Spray foam has an r-value of about 6.5/inch, fiberglass comes in at about 3.4. T
    Minor adjustment...most closed cell spray foam is about R7-7.5 per inch and open cell spray foam is about R3-R3.5 per inch, give or take. In the OP's case for wall insulation, the advantage to open cell vs fiberglass would be better attention to "nooks and crannies" but there's still the same vapor barrier concerns. Closed sell has better insulative qualities but also adds vapor barrier and physical stiffening...something valuable with many buildings including post frame that's metal clad...helps deal with the condensation challenge between conditioned and non-conditioned space that metal brings. I have to say that I'm very much with you on using insulation to help with conditioning costs over time. The insulation investment for install is one time, but properly done, it can dramatically affect ongoing costs to heat/cool the space. Obviously, the payback period varies with the project and there are non-financial considerations including desired comfort consistency.

    Of course, the bottom line does come down to what can be budgeted during the build...
    --

    The most expensive tool is the one you buy "cheaply" and often...

  9. #9
    Quote Originally Posted by Jim Becker View Post
    Minor adjustment...most closed cell spray foam is about R7-7.5 per inch and open cell spray foam is about R3-R3.5 per inch, give or take. In the OP's case for wall insulation, the advantage to open cell vs fiberglass would be better attention to "nooks and crannies" but there's still the same vapor barrier concerns. Closed sell has better insulative qualities but also adds vapor barrier and physical stiffening...something valuable with many buildings including post frame that's metal clad...helps deal with the condensation challenge between conditioned and non-conditioned space that metal brings. I have to say that I'm very much with you on using insulation to help with conditioning costs over time. The insulation investment for install is one time, but properly done, it can dramatically affect ongoing costs to heat/cool the space. Obviously, the payback period varies with the project and there are non-financial considerations including desired comfort consistency.

    Of course, the bottom line does come down to what can be budgeted during the build...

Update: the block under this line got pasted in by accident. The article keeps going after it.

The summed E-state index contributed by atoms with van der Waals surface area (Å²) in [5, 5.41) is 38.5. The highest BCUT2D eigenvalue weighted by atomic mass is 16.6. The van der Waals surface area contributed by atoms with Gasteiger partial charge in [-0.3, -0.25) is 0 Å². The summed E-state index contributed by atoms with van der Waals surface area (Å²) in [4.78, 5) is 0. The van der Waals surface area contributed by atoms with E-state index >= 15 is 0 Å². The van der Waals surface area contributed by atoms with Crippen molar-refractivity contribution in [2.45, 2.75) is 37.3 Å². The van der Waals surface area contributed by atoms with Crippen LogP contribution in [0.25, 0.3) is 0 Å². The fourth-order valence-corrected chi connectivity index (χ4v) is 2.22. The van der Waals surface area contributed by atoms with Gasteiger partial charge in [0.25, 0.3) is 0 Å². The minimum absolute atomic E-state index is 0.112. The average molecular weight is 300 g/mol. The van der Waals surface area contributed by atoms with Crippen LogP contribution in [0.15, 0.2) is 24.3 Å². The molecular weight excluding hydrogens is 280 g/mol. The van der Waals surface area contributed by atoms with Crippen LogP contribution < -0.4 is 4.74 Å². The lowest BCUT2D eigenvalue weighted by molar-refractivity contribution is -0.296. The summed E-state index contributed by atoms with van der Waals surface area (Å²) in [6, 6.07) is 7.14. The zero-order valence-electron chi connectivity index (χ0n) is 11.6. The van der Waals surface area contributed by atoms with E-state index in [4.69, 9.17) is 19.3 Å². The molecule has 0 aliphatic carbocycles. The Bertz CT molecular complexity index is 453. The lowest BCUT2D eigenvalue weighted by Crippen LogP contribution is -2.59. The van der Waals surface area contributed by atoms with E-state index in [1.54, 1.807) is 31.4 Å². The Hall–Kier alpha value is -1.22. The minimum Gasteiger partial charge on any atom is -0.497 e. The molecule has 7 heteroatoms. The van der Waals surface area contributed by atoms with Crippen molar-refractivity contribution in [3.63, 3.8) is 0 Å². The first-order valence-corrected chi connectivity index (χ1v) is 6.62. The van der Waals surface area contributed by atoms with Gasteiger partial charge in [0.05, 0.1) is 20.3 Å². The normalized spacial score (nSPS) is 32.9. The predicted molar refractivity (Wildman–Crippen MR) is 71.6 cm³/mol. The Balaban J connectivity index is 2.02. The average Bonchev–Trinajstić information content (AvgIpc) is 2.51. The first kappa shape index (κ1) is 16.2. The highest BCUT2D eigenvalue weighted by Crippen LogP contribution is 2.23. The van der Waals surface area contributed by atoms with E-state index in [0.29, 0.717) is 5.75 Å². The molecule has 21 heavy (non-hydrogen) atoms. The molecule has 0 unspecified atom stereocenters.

Does open cell foam prevent leaks and such if used on the bottom side of a sometimes leaky metal roof? If not, that would be a deal breaker for me.

    What does open cell and closed cell go for in your area installed? As I stated earlier, I had a guy give me a rough estimate of $9,000 before tax just to do the ceiling. I wonder if I could do it myself? LoL.

    My shop has a 48ft x 25ft section. Then a 25ft x 70ft section and then a 45ft x 30ft section and then a couple of large offices which I am not doing.

  10. #10
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    For what you describe, closed cell is going to be the better choice because it's impervious to water/vapor. Open cell is "just insulation" and does not provide a water/vapor barrier.

    I do not know what the rates for the products are in this area. Self install spray foam is fine for small jobs, but IMNO, not for what you want to do. Cost of material would be sky high because of retail packaging and your time and effort would be enormous. You have a very large space to insulate and your budget has to be commensurate, accordingly. 'Nature of the beast...
    --

    The most expensive tool is the one you buy "cheaply" and often...

  11. #11
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    I would not count on closed cell foam being impervious to moisture. I live in Southern Alberta where we have a fairly dry climate and lots of potato storage buildings. The older styled storages are predominately wood framed. These structures all use spray foam on the inside for insulation. Potatoes are kept at set moisture content by Huge radiators with fan driven air movement. These structures last in the range of 15-25 years depending on the owner and how high the moisture is kept. All of them degrade by rotting. I have done extensive repairs on one such storage. Seems the farmers all have this belief that the foam is waterproof while moisture finds it's way through and is held against wood which invariably rots. Some of this problem is probably due to condensation from cold outside temps with warm moist air inside the building. The other alternative used is a steel zipper lock qounset again insulated with spray foam they last slightly longer but end up rusting through from moisture issues as well.

  12. #12
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    Quote Originally Posted by Bobby Robbinett View Post
    Does open cell foam prevent leaks and such if used on the bottom side of a sometimes leaky metal roof? If not, that would be a deal breaker for me.

    What does open cell and closed cell go for in your area installed? As I stated earlier, I had a guy give me a rough estimate of $9,000 before tax just to do the ceiling. I wonder if I could do it myself? LoL.

    My shop has a 48ft x 25ft section. Then a 25ft x 70ft section and then a 45ft x 30ft section and then a couple of large offices which I am not doing.
    Closed cell is pretty good stuff, Jim's intel is right. When you spray foam, it expands pretty quickly. When that is sprayed in a wall or roof cavity, the foam "grows" away in all directions that it can. If you spray over a little crack or steel panel corrugation, what sometimes happens is the foam grows across the depression first and blocks itself from filling the voids completely. No big deal from the insulation perspective, but if you were counting on it to seal to the bottoms of a steel roof sheet and plug a leak, it won't do that. If you are a very careful sprayer, you can mitigate this and get a good bond, but there will always be a few little channels that didn't get sealed. I first noticed it during demo on a foamed steel building that was getting an addition.

    Those DIY "Froth Paks" come in a couple sizes, one does about 200 sqft 1" thick, there is also a 650 sgft 1" thick kit. The 650 is about $700 last I looked, it's probably higher now.